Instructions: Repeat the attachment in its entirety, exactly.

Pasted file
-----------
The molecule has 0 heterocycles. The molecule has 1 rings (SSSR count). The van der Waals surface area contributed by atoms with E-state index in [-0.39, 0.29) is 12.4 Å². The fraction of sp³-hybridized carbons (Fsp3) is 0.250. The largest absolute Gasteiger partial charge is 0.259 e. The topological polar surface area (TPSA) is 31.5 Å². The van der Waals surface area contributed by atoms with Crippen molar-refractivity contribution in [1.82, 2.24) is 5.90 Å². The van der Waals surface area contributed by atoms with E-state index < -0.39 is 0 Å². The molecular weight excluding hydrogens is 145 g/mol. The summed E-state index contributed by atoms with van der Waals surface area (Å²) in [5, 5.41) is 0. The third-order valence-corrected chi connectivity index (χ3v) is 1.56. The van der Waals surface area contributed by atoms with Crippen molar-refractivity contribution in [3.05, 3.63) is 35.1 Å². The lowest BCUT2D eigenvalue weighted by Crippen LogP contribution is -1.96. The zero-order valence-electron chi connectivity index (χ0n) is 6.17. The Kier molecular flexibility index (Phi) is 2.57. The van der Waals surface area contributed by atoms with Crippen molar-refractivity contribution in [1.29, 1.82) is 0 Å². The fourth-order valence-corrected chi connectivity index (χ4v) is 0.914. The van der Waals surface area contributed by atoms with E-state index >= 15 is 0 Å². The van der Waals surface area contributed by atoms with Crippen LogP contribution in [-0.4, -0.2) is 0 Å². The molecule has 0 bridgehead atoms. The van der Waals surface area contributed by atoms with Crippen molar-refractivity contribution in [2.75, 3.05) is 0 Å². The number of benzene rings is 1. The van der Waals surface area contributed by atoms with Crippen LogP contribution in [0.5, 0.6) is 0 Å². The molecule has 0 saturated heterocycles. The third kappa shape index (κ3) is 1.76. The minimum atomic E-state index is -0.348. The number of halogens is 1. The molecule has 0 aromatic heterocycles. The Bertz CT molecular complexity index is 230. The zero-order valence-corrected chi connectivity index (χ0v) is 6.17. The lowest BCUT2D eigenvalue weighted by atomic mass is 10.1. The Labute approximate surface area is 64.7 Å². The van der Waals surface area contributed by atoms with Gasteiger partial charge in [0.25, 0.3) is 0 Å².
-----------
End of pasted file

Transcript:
The molecule has 0 heterocycles. The molecule has 1 rings (SSSR count). The van der Waals surface area contributed by atoms with E-state index in [-0.39, 0.29) is 12.4 Å². The fraction of sp³-hybridized carbons (Fsp3) is 0.250. The largest absolute Gasteiger partial charge is 0.259 e. The topological polar surface area (TPSA) is 31.5 Å². The van der Waals surface area contributed by atoms with Crippen molar-refractivity contribution in [1.82, 2.24) is 5.90 Å². The van der Waals surface area contributed by atoms with E-state index < -0.39 is 0 Å². The molecular weight excluding hydrogens is 145 g/mol. The summed E-state index contributed by atoms with van der Waals surface area (Å²) in [5, 5.41) is 0. The third-order valence-corrected chi connectivity index (χ3v) is 1.56. The van der Waals surface area contributed by atoms with Crippen molar-refractivity contribution in [3.05, 3.63) is 35.1 Å². The lowest BCUT2D eigenvalue weighted by Crippen LogP contribution is -1.96. The zero-order valence-electron chi connectivity index (χ0n) is 6.17. The Kier molecular flexibility index (Phi) is 2.57. The van der Waals surface area contributed by atoms with Crippen molar-refractivity contribution in [1.29, 1.82) is 0 Å². The fourth-order valence-corrected chi connectivity index (χ4v) is 0.914. The van der Waals surface area contributed by atoms with E-state index >= 15 is 0 Å². The van der Waals surface area contributed by atoms with Crippen LogP contribution in [-0.4, -0.2) is 0 Å². The molecule has 0 bridgehead atoms. The van der Waals surface area contributed by atoms with Crippen molar-refractivity contribution in [2.75, 3.05) is 0 Å². The number of benzene rings is 1. The van der Waals surface area contributed by atoms with Crippen LogP contribution in [0.5, 0.6) is 0 Å². The molecule has 0 saturated heterocycles. The third kappa shape index (κ3) is 1.76. The minimum atomic E-state index is -0.348. The number of halogens is 1. The molecule has 0 aromatic heterocycles. The Bertz CT molecular complexity index is 230. The zero-order valence-corrected chi connectivity index (χ0v) is 6.17. The lowest BCUT2D eigenvalue weighted by atomic mass is 10.1. The Labute approximate surface area is 64.7 Å². The van der Waals surface area contributed by atoms with Gasteiger partial charge in [0.25, 0.3) is 0 Å².